And if you’re in Los Angeles (lucky you), check out the L.A. Phil, which is performing Philip Glass’s Symphony No. 12 — settings of lyrics from David Bowie’s album “Lodger” — under the baton of John Adams on Friday and Sunday. I spoke with Mr. Adams and Mr. Glass about the work:
In other news:
— The Metropolitan Opera’s “Aida” revival is a mess; “Carmen” is rather better.
— The New York Philharmonic plays too damn loud.
— The baritone Benjamin Appl is a Schubert whiz.
Let’s play you out with Maria Callas’s “Aida” Triumphal Scene high E flat. Greet the weekend like she greets the closing of that Act II curtain! ZACHARY WOOLFE
The welcome revival of interest in the composer Florence Price continues this week, with the release of a buoyant recording of her First and Fourth symphonies, with the Fort Smith Symphony of Arkansas conducted by John Jeter.
Both works bear trace influences of folk forms — including, as the musicologist Douglas W. Shadle writes in the liner notes, a reference to “Wade in the Water” during the Fourth’s opening movement. But there are as many sections that seem like a composer channeling her own individual muse. Among the most compelling moments is the close of the Fourth — a scherzo full of slaloming melody (and, in the final minutes, some pleasingly potent tutti chords). SETH COLTER WALLS
It says something that a song cycle of despair, heartbreak, alienation and yearning for death has become an anthem of our unsettled times. Schubert’s mournful “Winterreise,” which he worked on up to his death at 31, has been a regular feature of recent New York seasons, sung by some of the world’s greatest singers.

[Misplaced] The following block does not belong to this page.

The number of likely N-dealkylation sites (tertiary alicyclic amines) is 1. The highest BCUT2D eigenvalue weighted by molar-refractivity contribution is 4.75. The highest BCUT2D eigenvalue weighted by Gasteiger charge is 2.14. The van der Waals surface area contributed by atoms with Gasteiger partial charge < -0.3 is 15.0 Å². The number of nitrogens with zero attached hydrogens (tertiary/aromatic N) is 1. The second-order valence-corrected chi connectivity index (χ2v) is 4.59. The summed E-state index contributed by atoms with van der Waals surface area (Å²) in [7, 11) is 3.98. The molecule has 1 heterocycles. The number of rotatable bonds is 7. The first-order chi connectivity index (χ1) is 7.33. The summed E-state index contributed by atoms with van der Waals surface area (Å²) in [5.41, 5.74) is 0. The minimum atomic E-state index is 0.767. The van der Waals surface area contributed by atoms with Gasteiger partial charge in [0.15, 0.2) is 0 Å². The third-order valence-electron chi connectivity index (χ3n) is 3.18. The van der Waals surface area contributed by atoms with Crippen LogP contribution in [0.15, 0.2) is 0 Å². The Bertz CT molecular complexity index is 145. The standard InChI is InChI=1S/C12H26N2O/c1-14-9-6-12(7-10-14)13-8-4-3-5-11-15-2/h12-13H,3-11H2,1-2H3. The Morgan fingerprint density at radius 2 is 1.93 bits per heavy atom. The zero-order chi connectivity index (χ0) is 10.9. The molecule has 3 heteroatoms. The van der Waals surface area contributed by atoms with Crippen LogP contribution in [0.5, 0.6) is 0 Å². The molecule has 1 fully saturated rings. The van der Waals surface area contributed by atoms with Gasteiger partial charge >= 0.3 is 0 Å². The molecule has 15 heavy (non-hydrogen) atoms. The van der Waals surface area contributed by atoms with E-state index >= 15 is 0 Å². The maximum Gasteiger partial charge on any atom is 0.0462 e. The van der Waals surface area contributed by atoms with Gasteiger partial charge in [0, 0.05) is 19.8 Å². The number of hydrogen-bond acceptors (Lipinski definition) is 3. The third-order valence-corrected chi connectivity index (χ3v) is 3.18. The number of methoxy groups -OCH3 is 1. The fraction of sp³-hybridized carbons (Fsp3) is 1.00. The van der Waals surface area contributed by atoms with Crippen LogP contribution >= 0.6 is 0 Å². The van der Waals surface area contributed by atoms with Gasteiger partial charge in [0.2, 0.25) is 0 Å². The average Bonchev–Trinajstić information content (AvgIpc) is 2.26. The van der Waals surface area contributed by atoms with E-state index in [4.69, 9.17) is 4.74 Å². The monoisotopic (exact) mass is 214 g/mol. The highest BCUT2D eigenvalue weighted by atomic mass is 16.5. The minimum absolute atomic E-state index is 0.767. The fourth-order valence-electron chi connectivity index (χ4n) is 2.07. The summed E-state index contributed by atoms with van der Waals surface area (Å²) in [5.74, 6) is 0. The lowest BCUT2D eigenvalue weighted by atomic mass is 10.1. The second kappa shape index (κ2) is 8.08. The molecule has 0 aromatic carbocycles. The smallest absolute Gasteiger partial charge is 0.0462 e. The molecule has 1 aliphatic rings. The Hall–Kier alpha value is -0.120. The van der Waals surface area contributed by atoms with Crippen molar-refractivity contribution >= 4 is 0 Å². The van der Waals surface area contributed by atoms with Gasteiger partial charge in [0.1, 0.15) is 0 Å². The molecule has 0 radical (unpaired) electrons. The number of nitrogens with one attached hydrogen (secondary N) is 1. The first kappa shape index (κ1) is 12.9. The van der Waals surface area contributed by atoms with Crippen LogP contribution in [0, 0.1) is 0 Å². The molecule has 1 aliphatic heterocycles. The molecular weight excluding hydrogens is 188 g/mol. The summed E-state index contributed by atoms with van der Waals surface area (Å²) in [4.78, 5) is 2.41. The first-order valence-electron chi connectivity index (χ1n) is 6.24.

I have seen stagings of the cycle, but I have never seen a performance more theatrical than the one the German baritone Benjamin Appl gave, without any props at all, on Thursday in the Park Avenue Armory’s intimate Board of Officers Room.
It was the kind of vocal acting — fearlessly physical, with a broad palette of tones and styles, and a willingness to go for the occasional unbeautiful moment when called for by the text — that could devolve into histrionics. But Mr. Appl was utterly convincing.
He made a vivid miniature of each song. For “Frühlingstraum,” Mr. Appl brought out the Jekyll-and-Hyde contrast terrifyingly. After singing the sweet opening passage, a vision of merry birds in a May meadow, he seemed to turn on a dime, changing his voice and bearing to deliver the shock of the next section: a bitter waking nightmare of crowing roosters, shrieking ravens and loneliness.
It was only in those ferocious moments that you realized his foreshadowing: How, even in the loveliest passages of the song’s opening, there had been something unhinged in his voice, and his eyes. MICHAEL COOPER